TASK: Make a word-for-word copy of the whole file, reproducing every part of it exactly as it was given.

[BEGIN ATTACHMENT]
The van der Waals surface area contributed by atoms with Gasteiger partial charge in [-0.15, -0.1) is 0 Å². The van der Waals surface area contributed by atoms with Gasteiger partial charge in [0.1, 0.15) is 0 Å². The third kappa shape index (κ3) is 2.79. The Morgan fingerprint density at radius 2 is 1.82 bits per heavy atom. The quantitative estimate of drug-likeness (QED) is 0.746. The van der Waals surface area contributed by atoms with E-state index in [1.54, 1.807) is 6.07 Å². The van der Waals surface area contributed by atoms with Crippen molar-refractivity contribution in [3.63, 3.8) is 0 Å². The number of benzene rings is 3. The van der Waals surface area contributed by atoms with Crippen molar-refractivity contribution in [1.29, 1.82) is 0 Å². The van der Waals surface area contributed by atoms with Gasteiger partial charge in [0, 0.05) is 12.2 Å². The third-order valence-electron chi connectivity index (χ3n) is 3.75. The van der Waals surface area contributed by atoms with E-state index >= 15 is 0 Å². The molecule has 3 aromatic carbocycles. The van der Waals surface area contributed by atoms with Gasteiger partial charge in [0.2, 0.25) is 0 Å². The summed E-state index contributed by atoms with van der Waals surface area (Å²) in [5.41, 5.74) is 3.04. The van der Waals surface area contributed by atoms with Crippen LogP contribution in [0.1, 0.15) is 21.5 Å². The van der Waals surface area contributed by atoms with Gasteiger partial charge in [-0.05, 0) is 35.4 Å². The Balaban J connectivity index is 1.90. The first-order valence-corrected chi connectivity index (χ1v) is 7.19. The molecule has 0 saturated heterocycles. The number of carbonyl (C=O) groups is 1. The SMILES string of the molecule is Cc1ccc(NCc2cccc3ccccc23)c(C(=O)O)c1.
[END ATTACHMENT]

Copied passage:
The van der Waals surface area contributed by atoms with Gasteiger partial charge in [-0.15, -0.1) is 0 Å². The van der Waals surface area contributed by atoms with Gasteiger partial charge in [0.1, 0.15) is 0 Å². The third kappa shape index (κ3) is 2.79. The Morgan fingerprint density at radius 2 is 1.82 bits per heavy atom. The quantitative estimate of drug-likeness (QED) is 0.746. The van der Waals surface area contributed by atoms with E-state index in [1.54, 1.807) is 6.07 Å². The van der Waals surface area contributed by atoms with Crippen molar-refractivity contribution in [3.63, 3.8) is 0 Å². The number of benzene rings is 3. The van der Waals surface area contributed by atoms with Crippen molar-refractivity contribution in [1.29, 1.82) is 0 Å². The van der Waals surface area contributed by atoms with Gasteiger partial charge in [0, 0.05) is 12.2 Å². The third-order valence-electron chi connectivity index (χ3n) is 3.75. The van der Waals surface area contributed by atoms with E-state index >= 15 is 0 Å². The molecule has 3 aromatic carbocycles. The van der Waals surface area contributed by atoms with Gasteiger partial charge in [0.2, 0.25) is 0 Å². The summed E-state index contributed by atoms with van der Waals surface area (Å²) in [5.41, 5.74) is 3.04. The van der Waals surface area contributed by atoms with Crippen LogP contribution in [0.1, 0.15) is 21.5 Å². The van der Waals surface area contributed by atoms with Gasteiger partial charge in [-0.05, 0) is 35.4 Å². The Balaban J connectivity index is 1.90. The first-order valence-corrected chi connectivity index (χ1v) is 7.19. The molecule has 0 saturated heterocycles. The number of carbonyl (C=O) groups is 1. The SMILES string of the molecule is Cc1ccc(NCc2cccc3ccccc23)c(C(=O)O)c1.